Wall Street rose on Monday as prices of oil and other commodities surged, pointing to an uptick in investors' risk appetite following a rout in global markets.
The recovery in prices of crude and metals comes on the heels of better-than-expected U.S. jobs and inflation data, which has helped stabilise the market.
Gains were broad-based, with all 10 major S&P sectors higher. Including Monday's gains, the S&P 500 is up 4.1 percent in the past 5 days.
However, the index is still down about 5 percent for the year, moving lock-step with oil prices, which are hovering near 12-year lows.
"Sentiment is clearly on edge and I think the market's move has been outsized, relative to actual changes in fundamentals," said Aaron Clark, a portfolio manager at GW&K Investment Management in Boston.
"I think it's more of a growth scare which is getting magnified by the moves in financial markets," he said, adding that the prevailing uncertainty would add to volatility.
U.S. crude prices were up more than 7 percent, while prices of industrial metals such as copper and zinc rose as investors worried about potential shortages.
At 12:36 p.m. ET (1736 GMT), the S&P 500 was up 25.55 points, or 1.33 percent, at 1,943.33, just shy of its 50-day moving average, a key technical level.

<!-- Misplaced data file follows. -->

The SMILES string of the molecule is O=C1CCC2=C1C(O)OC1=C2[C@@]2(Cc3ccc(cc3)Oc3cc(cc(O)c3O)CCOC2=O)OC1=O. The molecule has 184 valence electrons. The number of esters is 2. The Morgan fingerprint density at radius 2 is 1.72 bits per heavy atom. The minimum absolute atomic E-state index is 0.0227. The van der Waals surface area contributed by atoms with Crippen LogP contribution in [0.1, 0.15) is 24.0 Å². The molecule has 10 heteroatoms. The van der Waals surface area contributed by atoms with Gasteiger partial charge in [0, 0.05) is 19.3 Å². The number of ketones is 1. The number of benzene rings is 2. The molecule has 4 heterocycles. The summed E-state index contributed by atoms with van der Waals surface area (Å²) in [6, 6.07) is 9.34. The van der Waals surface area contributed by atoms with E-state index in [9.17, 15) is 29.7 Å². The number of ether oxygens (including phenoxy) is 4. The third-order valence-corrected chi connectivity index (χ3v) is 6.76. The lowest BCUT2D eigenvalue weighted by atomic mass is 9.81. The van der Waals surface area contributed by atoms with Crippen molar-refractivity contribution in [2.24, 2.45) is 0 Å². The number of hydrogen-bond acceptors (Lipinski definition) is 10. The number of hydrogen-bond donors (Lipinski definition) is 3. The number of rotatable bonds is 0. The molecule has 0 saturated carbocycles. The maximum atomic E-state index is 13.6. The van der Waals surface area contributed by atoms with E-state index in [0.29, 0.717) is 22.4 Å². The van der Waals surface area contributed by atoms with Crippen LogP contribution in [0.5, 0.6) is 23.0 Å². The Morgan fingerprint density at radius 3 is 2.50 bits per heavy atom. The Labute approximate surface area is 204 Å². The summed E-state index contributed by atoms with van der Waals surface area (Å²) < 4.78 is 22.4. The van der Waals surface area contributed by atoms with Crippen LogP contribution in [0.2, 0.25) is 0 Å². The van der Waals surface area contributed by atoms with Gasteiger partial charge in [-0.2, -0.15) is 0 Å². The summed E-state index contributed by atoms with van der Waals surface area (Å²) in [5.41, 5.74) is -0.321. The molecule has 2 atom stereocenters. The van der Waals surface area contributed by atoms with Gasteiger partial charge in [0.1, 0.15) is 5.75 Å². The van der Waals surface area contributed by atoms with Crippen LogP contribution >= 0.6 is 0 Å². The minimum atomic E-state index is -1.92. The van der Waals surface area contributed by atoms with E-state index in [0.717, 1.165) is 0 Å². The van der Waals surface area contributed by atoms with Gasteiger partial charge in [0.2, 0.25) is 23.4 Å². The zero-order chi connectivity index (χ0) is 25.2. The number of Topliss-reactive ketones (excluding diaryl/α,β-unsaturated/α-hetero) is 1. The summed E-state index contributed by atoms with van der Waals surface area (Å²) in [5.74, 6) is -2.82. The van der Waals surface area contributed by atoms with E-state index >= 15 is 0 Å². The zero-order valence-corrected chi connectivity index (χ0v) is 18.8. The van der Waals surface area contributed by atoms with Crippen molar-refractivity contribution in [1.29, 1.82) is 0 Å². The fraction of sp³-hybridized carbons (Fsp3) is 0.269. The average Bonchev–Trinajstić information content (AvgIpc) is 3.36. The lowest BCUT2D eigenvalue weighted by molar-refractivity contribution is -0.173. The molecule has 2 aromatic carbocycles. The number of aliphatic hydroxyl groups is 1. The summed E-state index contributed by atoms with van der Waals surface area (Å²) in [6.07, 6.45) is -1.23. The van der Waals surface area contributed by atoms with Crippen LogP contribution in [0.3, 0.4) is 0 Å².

The Dow Jones industrial average was up 221.2 points, or 1.35 percent, at 16,613.19, and the Nasdaq Composite index was up 65.51 points, or 1.45 percent, at 4,569.94.
The S&P energy sector rose 2.15 percent, boosted by Chevron's 2.7 percent increase. Materials was up 1.91 percent. Dow Chemicals and Freeport-McMoRan were the biggest influences.
Investors are also keeping a close eye on the U.S. Federal Reserve for its next move on interest rates.
While Fed Chair Janet Yellen has indicated the central bank would stick to its rate hike programme, policymakers appear at odds and traders have all but given up on a hike this year.
Shares of Fitbit were up 3.7 percent at $16.18 ahead of its results later in the day.
UnitedHealth, Anthem, Humana, Aetna and other insurers were up after the U.S. government proposed raising payments to health insurers who offer Medicare Advantage health benefits to elderly and disabled Americans.
UnitedHealth was up 3.6 percent, providing the biggest boost to the Dow.
Advancing issues outnumbered decliners on the NYSE by 2,482 to 514. On the Nasdaq, 2,026 issues rose and 678 fell.
The S&P 500 index showed 17 new 52-week highs and one new low, while the Nasdaq recorded 35 new highs and 26 new lows.
(Reporting by Abhiram Nandakumar in Bengaluru; Editing by Saumyadeb Chakrabarty)
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